>> No.19991847

This is true but classical hero's are also as glorious as they are flawed. Modern anti hero media tends to dispense with heroism altogether. It believes in nothing.

>> No.19991865

Dietrich von Bern?

>> No.19991866

Holy based Wagner. Cringe Talmudic theatre producers.

>> No.19991867


>> No.19991883
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>> No.19991936


>very Nietzschean

Robert Heinlein tends to go in for this. Try Farnham's Freehold (early style) or Time Enough For Love (later style).

Ayn Rand is another obvious example. The Fountainhead & Atlas Shrugged are not very good novels as novels but they're certainly not worthless, as some people suggest.

If you just want incorruptibility you could try

Count Belisarius (Robert Graves)

which is an historical novel about a Roman General in about 500 AD when Rome was beginning to collapse. People complained that Graves made him too pure and noble, and Graves wrote a letter to the Times saying "it's a sad comment on the modern age that an accurate portrait of a good man is denounced as wildly unrealistic". The problem is Belisarius was a devout Christian who believed the Emperor should be obeyed without question, and his Emperor was Justinian, who was a wretched little weasel (so Graves says, anyway) who undercut and betrayed him every chance he got. So you might end up thinking he was a bit of a cuck rather than a Nietzschean.

If you want incorruptible hero plus happy ending, go for 19th-century adventure novels, like Conan Doyle (Sherlock Holmes, The Lost World, The White Company etc). These characters are pretty Nietzschean in that they have a fixed personal code and obey it with no qualms whatsoever. The problem is their code tends to be the code of the author, which means the code of Victorian society, so you might feel you're missing the distinctive Nietzschean flavour. (There are exceptions. Nemo in 20,000 Leagues Under The Sea is one.)

>> No.19991957

When I think of Nietzschean heroes I think of the characters in DH Lawrence, Andre Gide, etc.

>> No.19991960

oh and Yukio Mishima of course

>> No.19992255

Thanks fellas will check these out. Really appreciate it.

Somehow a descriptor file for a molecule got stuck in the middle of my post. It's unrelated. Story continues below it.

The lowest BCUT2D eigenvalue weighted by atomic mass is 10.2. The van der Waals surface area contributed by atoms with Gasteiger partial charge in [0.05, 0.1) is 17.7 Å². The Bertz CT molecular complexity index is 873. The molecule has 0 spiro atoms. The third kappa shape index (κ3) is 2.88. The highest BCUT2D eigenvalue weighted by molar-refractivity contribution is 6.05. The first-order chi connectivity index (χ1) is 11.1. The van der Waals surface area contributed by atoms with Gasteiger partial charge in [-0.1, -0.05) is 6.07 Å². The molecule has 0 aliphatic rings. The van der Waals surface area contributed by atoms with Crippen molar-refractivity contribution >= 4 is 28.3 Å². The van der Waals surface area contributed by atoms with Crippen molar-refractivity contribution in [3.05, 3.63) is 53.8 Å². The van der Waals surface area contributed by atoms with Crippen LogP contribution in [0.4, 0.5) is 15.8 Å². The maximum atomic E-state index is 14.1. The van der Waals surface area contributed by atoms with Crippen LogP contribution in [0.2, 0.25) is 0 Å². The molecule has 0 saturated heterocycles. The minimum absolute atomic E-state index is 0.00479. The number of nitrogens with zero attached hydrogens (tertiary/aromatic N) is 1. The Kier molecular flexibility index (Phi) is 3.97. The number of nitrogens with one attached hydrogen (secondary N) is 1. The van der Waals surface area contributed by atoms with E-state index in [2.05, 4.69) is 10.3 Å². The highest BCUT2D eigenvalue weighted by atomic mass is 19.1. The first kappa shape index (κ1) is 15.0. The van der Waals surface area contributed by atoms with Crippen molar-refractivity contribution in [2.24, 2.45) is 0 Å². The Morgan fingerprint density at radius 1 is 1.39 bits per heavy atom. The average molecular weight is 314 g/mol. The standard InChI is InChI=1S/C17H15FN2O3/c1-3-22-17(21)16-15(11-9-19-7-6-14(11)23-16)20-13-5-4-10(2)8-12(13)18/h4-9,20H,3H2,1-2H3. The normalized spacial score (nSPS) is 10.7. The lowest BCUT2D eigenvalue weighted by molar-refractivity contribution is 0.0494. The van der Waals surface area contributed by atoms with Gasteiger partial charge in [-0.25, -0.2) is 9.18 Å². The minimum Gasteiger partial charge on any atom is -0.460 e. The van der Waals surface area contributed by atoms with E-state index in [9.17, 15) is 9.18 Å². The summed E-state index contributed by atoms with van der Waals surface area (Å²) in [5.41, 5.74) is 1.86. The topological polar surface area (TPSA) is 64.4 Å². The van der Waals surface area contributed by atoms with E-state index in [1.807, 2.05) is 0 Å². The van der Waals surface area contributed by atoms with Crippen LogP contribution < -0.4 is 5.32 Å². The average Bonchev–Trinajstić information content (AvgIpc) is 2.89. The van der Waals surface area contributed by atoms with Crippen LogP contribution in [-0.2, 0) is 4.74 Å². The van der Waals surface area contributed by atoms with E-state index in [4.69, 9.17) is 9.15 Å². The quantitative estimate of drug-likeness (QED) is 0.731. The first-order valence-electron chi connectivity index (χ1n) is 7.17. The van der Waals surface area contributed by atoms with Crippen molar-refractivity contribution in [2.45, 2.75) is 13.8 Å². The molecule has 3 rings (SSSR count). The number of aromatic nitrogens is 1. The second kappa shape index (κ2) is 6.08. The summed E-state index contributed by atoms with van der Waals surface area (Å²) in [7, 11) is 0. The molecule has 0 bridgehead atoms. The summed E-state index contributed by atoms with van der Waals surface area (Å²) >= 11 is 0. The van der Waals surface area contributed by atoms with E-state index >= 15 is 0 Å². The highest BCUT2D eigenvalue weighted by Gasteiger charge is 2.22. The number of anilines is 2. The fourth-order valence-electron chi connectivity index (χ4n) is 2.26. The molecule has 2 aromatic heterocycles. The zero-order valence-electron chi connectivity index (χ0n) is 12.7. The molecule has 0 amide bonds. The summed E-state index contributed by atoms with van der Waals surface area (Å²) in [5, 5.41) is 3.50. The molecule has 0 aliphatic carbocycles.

>> No.19992578
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The Worm Ouroboros by E. R. Eddison (1922 so pre-Tolkien)

Chad demon lords battle against dastardly witches (male) and their (((goblin))) advisor. At one point the main characters are described as "men like unto the Gods in beauty and in power"

It is written in archaic English, which may be a turn off. Here is a kino scene from chapter 2:

Now the King mocked Goldry, saying, "Rebellious hound, it is fit that I make demonstration unto thee, and unto these Foliots and Demons that witness our meeting, that I am thy King and Lord not by virtue only of this my crown of Witchland, which I thus put by for an hour, but even by the power of my body over thine and by my might and main. Be satisfied that I will not have done with thee until I have taken away thy life, and sent thy soul squealing bodiless into the unknown. And thy skull and thy marrow-bones will I have away to Carcë, to my palace, to be a token unto all the world that I have been the bane of an hundredth great champion by my wrastling, and thou not least among them that I have slain in that exercise. Thereafter, when I have eaten and drunken and made merry in my royal palace at Carcë, I will sail with my armies over the teeming deep to many-mountained Demonland. And it shall be my footstool, and these other Demons the slaves of me, yea, and the slaves of my slaves."

But the Lord Goldry Bluszco laughed lightly and said to the Red Foliot, "O Red Foliot, I am not come hither to contend with the King of Witchland in windy railing, but to match my strength against his, sinew against sinew."

Now they stood ready, and the Red Foliot made a sign with his hand, and the cymbals clashed for the first bout.

>> No.19992805

Would Conan the Barbarian be interesting for you, OP?

>> No.19992886

Possibly. After I posted I realised Conan might have been better than Geralt for comparison. I dunno anon. Would you recommend?

>> No.19992895

Very... Very kino. Will definitely read this. Thanks anon.